Rating: 1-5: (5 is an excellent or a Starred review) 4
What did you like about the book? This top-notch information source often sounds like a travel brochure touting the wonders of the celestial worlds it describes. The seven wonders covered here are: Mars, Saturn’s rings, Europa, Titan, Pluto and Charon, and Planet Nine. For the seventh wonder, readers are reminded to look to our own Earth and Moon. The author is enthusiastic about his topic and makes every effort to convey his fascination to young readers. Frequent comparisons to earthly phenomenon make the information easier to understand, “Compare this [Earth’s deepest ocean trench] to Europa’s colossally deep ocean and something startling is revealed.” Numerous dramatic illustrations add to the appeal and clarify concepts in the text.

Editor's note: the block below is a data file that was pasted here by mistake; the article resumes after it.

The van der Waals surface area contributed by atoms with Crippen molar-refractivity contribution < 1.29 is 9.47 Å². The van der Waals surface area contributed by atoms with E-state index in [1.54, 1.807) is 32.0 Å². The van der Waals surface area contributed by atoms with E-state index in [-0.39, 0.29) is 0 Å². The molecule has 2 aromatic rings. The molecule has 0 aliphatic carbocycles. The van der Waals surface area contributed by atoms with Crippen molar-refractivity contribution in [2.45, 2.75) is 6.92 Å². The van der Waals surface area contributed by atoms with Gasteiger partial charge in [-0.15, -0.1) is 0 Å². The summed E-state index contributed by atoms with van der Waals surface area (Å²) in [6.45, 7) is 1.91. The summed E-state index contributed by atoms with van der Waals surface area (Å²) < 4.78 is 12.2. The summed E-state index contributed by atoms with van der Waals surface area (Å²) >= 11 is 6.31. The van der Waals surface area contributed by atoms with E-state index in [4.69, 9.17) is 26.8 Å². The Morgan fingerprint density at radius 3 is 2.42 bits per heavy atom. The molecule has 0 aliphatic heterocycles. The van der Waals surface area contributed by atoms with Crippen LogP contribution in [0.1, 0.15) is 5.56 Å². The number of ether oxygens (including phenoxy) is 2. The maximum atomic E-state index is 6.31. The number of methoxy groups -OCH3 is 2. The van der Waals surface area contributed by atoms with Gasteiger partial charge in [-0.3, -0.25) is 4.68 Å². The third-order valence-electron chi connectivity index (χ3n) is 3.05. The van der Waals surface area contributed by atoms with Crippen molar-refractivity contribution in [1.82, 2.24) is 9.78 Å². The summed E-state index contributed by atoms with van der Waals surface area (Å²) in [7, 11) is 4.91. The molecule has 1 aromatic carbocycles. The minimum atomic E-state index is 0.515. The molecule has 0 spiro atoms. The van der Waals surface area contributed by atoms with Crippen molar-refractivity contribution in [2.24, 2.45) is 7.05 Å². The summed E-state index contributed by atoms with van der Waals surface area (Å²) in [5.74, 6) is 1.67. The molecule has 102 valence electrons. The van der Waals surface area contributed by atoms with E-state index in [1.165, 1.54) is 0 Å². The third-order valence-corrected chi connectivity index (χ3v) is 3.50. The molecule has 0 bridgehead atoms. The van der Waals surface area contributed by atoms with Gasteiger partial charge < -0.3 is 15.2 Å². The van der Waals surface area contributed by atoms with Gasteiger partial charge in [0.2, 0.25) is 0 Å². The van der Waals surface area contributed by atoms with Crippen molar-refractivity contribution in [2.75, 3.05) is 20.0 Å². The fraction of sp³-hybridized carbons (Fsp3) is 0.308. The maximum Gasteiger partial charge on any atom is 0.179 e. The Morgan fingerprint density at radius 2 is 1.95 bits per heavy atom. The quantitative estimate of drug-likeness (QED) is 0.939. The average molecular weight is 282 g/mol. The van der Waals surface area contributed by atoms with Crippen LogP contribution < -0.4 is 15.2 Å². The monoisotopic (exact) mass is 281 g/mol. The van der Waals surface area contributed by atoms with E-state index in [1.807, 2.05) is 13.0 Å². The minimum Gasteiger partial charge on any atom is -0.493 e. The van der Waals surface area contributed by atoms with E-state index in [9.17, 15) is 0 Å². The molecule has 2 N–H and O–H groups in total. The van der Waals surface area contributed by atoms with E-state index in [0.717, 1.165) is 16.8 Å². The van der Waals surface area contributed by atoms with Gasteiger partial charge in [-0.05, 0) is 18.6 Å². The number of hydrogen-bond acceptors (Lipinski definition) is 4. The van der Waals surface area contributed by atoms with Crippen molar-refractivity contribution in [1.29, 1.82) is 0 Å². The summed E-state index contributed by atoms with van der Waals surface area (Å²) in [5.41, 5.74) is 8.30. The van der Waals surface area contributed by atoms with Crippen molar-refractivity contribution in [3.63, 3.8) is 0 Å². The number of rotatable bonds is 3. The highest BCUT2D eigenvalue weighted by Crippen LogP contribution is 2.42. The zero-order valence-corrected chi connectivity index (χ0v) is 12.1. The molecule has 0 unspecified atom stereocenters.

Anything you didn’t like about it? I was disappointed that credits aren’t listed for the images that appear throughout the book. Some appear to be photos; most appear to be computer-generated images, but except for a few items that list their source, there is no way to tell.
To whom would you recommend this book? Recommend to middle school students for browsing and report writing.
Who should buy this book? Purchasing astronomy-related books can feel like a no-win situation given that there seem to be new discoveries made and reported almost daily. However, this one is well-worth adding to collections in middle school libraries and public libraries.
Where would you shelve it? Shelve with other solar system books in 523.2
Should we (librarians/readers) put this on the top of our “to read” piles? Yes, top half of the pile.
Reviewer’s Name, Library (or school), City: Mary Melaugh, Marshall Middle School Library, Billerica, MA
Date of review: 7/8/17